Why isn’t Brookstone in Canada yet?
For those of you who aren’t familiar with Brookstone, a good way to describe it is “lifestyle gadget store”. A good portion of their catalog is devoted to “lifestyle electronics”: things like
- alarm clocks for travel that also play soothing noises to help you sleep,
- key fobs that emit a sound so all you have to do is press a button to find them,
- record players with USB output so you can digitize your vinyl album collection,
and an assortment of digital photo albums like the “My Life” digital photo album pictured here. It holds up to 4000 photos and sports a 3.5 inch screen with 320 by 240 pixel resolution and will fit into a purse or jacket pocket. Sure, you can show off photos using your mobile phone, PDA, netbook or laptop, but there’s a considerable market for simple, single-use devices like this.
Brookstone is a great store, and whenever I’m in the U.S. and in a mall or Logan Airport, I can’t resist taking a peek inside.
My mom is also a big fan of Brookstone stuff, so when I was down in the U.S. for American Thanksgiving, I made it a point to get her something from them for Christmas. She loves carrying printouts of photos of the grandkids, so I got her a “My Life” digital photo album. I figured I’d pre-load it with family photos before wrapping it up.
I told my mother-in-law about my purchase and she said “I have one of those. They’re really nice, but I can’t figure out how to use the software.”
So, being the good son-in-law that I am, I decided to take a look at the software, which is called Photo Resizer. It worked just fine; the problem is that its interface could use some tweaking.
Here’s the first thing you see when you run the program:
I’m no psychic, but I can say with near-100% certainty that you probably don’t store photos in your Windows/system32 directory. So I used the rather old-school directory navigator to get to my Pictures directory and then to where I’d stored my photos from PDC 2008:
From there, you check the boxes corresponding the photos you want to transfer.
Once you’ve done that, it’s time to select which album you want to move the photos to. The digital album contains 4 internal albums, so you can group your photos by criteria – perhaps album 1 will hold your vacation photos, album 2 will have family photos, and so on. There’s a physical button for each album, so switching between albums is pretty quick.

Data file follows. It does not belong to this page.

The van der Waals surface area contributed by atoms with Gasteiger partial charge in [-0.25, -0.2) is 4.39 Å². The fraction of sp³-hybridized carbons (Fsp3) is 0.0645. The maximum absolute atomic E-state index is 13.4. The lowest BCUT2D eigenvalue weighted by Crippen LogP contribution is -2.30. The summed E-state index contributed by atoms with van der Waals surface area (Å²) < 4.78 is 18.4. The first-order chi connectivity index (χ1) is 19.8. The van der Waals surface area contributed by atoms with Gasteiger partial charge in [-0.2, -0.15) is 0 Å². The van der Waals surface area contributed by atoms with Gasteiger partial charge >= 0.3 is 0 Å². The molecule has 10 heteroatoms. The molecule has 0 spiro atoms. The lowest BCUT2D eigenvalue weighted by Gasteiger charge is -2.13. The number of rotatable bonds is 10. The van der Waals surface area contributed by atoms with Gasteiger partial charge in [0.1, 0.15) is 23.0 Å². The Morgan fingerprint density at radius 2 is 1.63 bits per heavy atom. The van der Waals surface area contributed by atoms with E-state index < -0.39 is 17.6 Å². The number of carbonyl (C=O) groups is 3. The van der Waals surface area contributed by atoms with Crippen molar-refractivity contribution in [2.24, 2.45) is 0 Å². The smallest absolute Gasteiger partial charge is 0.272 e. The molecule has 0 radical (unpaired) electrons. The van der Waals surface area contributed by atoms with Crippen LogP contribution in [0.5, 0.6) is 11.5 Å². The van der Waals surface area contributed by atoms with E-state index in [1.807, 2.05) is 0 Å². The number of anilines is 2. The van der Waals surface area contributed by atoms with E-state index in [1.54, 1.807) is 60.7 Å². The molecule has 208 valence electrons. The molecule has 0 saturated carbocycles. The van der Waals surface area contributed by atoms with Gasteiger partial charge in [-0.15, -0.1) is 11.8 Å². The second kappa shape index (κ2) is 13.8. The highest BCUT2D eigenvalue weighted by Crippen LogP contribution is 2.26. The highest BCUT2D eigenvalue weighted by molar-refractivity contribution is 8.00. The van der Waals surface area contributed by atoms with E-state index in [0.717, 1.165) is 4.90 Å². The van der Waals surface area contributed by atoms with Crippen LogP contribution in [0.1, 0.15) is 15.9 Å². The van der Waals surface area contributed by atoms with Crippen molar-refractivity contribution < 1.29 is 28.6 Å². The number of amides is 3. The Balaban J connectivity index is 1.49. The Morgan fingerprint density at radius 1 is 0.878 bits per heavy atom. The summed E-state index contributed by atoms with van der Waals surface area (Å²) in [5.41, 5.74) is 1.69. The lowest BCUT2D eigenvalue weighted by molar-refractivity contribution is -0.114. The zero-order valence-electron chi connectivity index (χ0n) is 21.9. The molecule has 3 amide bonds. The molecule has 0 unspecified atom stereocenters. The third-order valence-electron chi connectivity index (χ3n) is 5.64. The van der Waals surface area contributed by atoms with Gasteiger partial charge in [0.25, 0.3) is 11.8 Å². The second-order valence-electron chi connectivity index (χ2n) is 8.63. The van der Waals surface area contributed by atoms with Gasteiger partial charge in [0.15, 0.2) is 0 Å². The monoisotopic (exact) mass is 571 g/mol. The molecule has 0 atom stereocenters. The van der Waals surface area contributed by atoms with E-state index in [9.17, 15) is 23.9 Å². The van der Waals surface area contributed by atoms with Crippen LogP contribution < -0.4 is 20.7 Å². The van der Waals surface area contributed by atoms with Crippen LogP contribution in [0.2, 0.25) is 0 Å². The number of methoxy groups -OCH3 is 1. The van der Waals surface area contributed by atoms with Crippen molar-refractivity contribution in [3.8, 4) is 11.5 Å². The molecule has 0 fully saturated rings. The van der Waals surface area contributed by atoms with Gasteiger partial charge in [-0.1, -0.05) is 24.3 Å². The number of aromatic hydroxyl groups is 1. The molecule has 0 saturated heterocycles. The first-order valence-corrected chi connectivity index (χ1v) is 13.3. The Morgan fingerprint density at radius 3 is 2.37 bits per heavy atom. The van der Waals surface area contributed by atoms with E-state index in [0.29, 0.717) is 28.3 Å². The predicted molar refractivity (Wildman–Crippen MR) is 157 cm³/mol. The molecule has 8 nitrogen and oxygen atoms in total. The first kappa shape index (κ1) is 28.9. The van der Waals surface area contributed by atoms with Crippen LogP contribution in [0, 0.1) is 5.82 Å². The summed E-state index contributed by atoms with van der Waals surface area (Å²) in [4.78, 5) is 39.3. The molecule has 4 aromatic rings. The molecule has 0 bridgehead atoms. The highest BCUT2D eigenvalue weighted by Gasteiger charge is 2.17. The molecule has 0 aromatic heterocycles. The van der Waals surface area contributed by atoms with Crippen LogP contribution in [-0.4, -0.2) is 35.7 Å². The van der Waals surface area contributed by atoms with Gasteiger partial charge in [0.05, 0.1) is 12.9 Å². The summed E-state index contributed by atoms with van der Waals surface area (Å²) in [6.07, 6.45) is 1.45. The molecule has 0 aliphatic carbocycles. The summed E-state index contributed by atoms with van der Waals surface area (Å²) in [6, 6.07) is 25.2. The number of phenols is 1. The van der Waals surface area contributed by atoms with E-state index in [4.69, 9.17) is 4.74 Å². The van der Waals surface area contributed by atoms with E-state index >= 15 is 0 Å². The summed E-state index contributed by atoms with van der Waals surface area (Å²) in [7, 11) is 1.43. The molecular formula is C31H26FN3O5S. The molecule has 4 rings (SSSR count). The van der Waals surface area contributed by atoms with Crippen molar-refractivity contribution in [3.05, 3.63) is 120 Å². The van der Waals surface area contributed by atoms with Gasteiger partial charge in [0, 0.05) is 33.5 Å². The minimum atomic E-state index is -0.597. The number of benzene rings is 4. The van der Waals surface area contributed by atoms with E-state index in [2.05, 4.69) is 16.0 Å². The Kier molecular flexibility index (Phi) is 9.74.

You select the album you want to move the photos to by clicking the Browse button (it’s in the Save Photos panel), which makes a modal directory selector window appear:
…at which point you’d select the directory corresponding to album you want to move your photos to. Fortunately for the user, the default directory in this directory selector is ALBUM1 in the volume named PHOTOALBUM rather than Windows/system32. I suppose if I really wanted to, I could use the app for more than just transferring photos to the album, but as a quick utility for downsizing photos to 320 by 240 and saving them in the directory of my choice.
Once that’s done, one step remains: clicking the Resize button, which is the one button in the entire interface that doesn’t look like a button.
If you’re a reader of this blog, you probably could take a look at the interface and immediately understand what the program does and know what to do to get the photos on your your drives and camera cards into your photo album. But I’m willing to bet that many people in the target market for the photo album would find Photo Resizer’s user interface confounding. My mother-in-law did, and she’s probably not the only one.
Now don’t get me wrong – I actually like the Brookstone “My Life” digital photo album. The device itself is easy to use, and I know a lot of people who’d love one of these, and I’m sure you do too. I just think that there’s an opportunity for developers of Windows desktop apps here, and probably with a lot of consumer goods that hook up to people’s PCs.
What would it take to build a user-friendlier version of Photo Resizer?
Fortunately, we’re in the USB age, which means that as far as your computer is concerned, many USB devices “look” just like hard drives. Such is the case with the “My Life” photo album, which looks like a drive with the volume name PHOTOALBUM containing four directories, ALBUM1 through ALBUM4. Reduced to its essence, Photo Resizer simply does the following:
- It asks the user to specify a set of photos
- For each photo in the set, it creates a version reduced to 320 by 240 pixels at 96 dpi
- It saves each of those reduced photos in a specified directory
On one level, it’s a reasonable hobby project. User interface and user experience gurus could have a field day dreaming up a revised user interface, and developers could use this as an opportunity to try developing an app using WPF.
On another level, it’s an opportunity. How many times have you used a very nice device that came with software for your computer that seemed like an afterthought? I can think of a number of devices that I own or have owned that fall into that category. Perhaps there’s a market for improved applications with beautiful, intuitive user interfaces for devices like the “My Life” photo album. Maybe they could be sold online for some small fee – I’m think 5 or 10 dollars. It could be a nice side business for a developer; at the very least, it’s another “feather in your cap” for your resume.
I told my mother-in-law that I’d write an easier-to-use app that she could use to transfer photos to her album. While I’m at it, I’ll post some articles covering what I did and maybe solicit your input. Once it’s done, I’ll post both the app and its code online for you to peruse.
Here’s the challenge for you: can you think of any opportunities to write improved applications for devices that hook up to computers? Can you write a better app for the “My Life” digital photo frame?